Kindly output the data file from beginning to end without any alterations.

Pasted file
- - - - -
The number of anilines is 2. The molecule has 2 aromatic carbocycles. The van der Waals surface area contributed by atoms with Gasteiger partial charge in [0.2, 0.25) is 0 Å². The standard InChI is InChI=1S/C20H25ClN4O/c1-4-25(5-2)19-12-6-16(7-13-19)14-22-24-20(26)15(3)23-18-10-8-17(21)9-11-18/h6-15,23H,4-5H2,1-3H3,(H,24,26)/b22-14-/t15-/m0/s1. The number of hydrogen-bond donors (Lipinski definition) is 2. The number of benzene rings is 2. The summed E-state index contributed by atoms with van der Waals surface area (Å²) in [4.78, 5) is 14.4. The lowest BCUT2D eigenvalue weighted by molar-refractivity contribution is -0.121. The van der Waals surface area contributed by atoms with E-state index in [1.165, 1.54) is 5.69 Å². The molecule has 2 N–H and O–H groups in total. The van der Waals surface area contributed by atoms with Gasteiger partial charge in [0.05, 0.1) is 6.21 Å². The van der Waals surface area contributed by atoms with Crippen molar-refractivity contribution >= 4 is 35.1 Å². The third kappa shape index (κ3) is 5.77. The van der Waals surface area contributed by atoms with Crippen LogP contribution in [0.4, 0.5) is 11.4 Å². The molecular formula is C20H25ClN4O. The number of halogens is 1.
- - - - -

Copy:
The number of anilines is 2. The molecule has 2 aromatic carbocycles. The van der Waals surface area contributed by atoms with Gasteiger partial charge in [0.2, 0.25) is 0 Å². The standard InChI is InChI=1S/C20H25ClN4O/c1-4-25(5-2)19-12-6-16(7-13-19)14-22-24-20(26)15(3)23-18-10-8-17(21)9-11-18/h6-15,23H,4-5H2,1-3H3,(H,24,26)/b22-14-/t15-/m0/s1. The number of hydrogen-bond donors (Lipinski definition) is 2. The number of benzene rings is 2. The summed E-state index contributed by atoms with van der Waals surface area (Å²) in [4.78, 5) is 14.4. The lowest BCUT2D eigenvalue weighted by molar-refractivity contribution is -0.121. The van der Waals surface area contributed by atoms with E-state index in [1.165, 1.54) is 5.69 Å². The molecule has 2 N–H and O–H groups in total. The van der Waals surface area contributed by atoms with Gasteiger partial charge in [0.05, 0.1) is 6.21 Å². The van der Waals surface area contributed by atoms with Crippen molar-refractivity contribution >= 4 is 35.1 Å². The third kappa shape index (κ3) is 5.77. The van der Waals surface area contributed by atoms with Crippen LogP contribution in [0.4, 0.5) is 11.4 Å². The molecular formula is C20H25ClN4O. The number of halogens is 1.